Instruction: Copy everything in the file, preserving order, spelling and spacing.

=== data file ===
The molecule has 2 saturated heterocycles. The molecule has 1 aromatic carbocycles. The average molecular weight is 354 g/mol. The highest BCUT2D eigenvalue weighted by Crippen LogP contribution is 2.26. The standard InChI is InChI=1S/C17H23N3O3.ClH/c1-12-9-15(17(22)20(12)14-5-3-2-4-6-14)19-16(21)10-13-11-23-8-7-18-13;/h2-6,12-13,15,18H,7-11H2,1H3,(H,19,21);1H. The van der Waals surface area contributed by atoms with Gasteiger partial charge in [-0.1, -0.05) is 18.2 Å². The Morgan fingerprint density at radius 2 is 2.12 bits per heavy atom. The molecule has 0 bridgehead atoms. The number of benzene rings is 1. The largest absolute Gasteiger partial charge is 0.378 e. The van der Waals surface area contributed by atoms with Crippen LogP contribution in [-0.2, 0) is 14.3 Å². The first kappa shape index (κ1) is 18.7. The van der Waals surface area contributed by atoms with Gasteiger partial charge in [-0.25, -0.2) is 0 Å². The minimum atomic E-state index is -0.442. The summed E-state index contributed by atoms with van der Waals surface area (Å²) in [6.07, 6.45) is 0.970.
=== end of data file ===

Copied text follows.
The molecule has 2 saturated heterocycles. The molecule has 1 aromatic carbocycles. The average molecular weight is 354 g/mol. The highest BCUT2D eigenvalue weighted by Crippen LogP contribution is 2.26. The standard InChI is InChI=1S/C17H23N3O3.ClH/c1-12-9-15(17(22)20(12)14-5-3-2-4-6-14)19-16(21)10-13-11-23-8-7-18-13;/h2-6,12-13,15,18H,7-11H2,1H3,(H,19,21);1H. The van der Waals surface area contributed by atoms with Gasteiger partial charge in [-0.1, -0.05) is 18.2 Å². The Morgan fingerprint density at radius 2 is 2.12 bits per heavy atom. The molecule has 0 bridgehead atoms. The number of benzene rings is 1. The largest absolute Gasteiger partial charge is 0.378 e. The van der Waals surface area contributed by atoms with Crippen LogP contribution in [-0.2, 0) is 14.3 Å². The first kappa shape index (κ1) is 18.7. The van der Waals surface area contributed by atoms with Gasteiger partial charge in [-0.25, -0.2) is 0 Å². The minimum atomic E-state index is -0.442. The summed E-state index contributed by atoms with van der Waals surface area (Å²) in [6.07, 6.45) is 0.970.